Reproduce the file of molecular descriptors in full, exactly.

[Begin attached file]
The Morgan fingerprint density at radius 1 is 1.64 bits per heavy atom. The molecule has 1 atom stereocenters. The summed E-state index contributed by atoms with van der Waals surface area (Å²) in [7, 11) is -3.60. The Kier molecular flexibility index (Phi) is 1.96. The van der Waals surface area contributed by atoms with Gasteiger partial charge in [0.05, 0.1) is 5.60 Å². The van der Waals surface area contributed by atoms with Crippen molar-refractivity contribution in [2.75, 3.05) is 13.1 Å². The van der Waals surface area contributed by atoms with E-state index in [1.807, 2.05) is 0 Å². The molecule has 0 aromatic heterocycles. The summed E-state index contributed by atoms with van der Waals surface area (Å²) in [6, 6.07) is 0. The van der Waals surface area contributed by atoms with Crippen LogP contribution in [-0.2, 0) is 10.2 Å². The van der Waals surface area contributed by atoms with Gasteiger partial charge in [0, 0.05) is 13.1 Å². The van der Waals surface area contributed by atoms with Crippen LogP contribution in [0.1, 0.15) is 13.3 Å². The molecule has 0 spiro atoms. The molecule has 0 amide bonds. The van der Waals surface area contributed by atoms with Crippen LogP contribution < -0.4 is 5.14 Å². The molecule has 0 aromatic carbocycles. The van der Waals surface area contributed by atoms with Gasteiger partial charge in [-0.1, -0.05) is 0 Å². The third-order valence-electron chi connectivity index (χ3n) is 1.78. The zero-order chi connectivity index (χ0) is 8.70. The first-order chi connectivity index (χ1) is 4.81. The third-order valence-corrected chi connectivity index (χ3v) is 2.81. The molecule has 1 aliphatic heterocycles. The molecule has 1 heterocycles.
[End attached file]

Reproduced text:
The Morgan fingerprint density at radius 1 is 1.64 bits per heavy atom. The molecule has 1 atom stereocenters. The summed E-state index contributed by atoms with van der Waals surface area (Å²) in [7, 11) is -3.60. The Kier molecular flexibility index (Phi) is 1.96. The van der Waals surface area contributed by atoms with Gasteiger partial charge in [0.05, 0.1) is 5.60 Å². The van der Waals surface area contributed by atoms with Crippen molar-refractivity contribution in [2.75, 3.05) is 13.1 Å². The van der Waals surface area contributed by atoms with E-state index in [1.807, 2.05) is 0 Å². The molecule has 0 aromatic heterocycles. The summed E-state index contributed by atoms with van der Waals surface area (Å²) in [6, 6.07) is 0. The van der Waals surface area contributed by atoms with Crippen LogP contribution in [-0.2, 0) is 10.2 Å². The van der Waals surface area contributed by atoms with Gasteiger partial charge in [0, 0.05) is 13.1 Å². The van der Waals surface area contributed by atoms with Crippen LogP contribution in [0.1, 0.15) is 13.3 Å². The molecule has 0 spiro atoms. The molecule has 0 amide bonds. The van der Waals surface area contributed by atoms with Crippen LogP contribution < -0.4 is 5.14 Å². The molecule has 0 aromatic carbocycles. The van der Waals surface area contributed by atoms with Gasteiger partial charge in [-0.1, -0.05) is 0 Å². The third-order valence-electron chi connectivity index (χ3n) is 1.78. The zero-order chi connectivity index (χ0) is 8.70. The first-order chi connectivity index (χ1) is 4.81. The third-order valence-corrected chi connectivity index (χ3v) is 2.81. The molecule has 1 aliphatic heterocycles. The molecule has 1 heterocycles.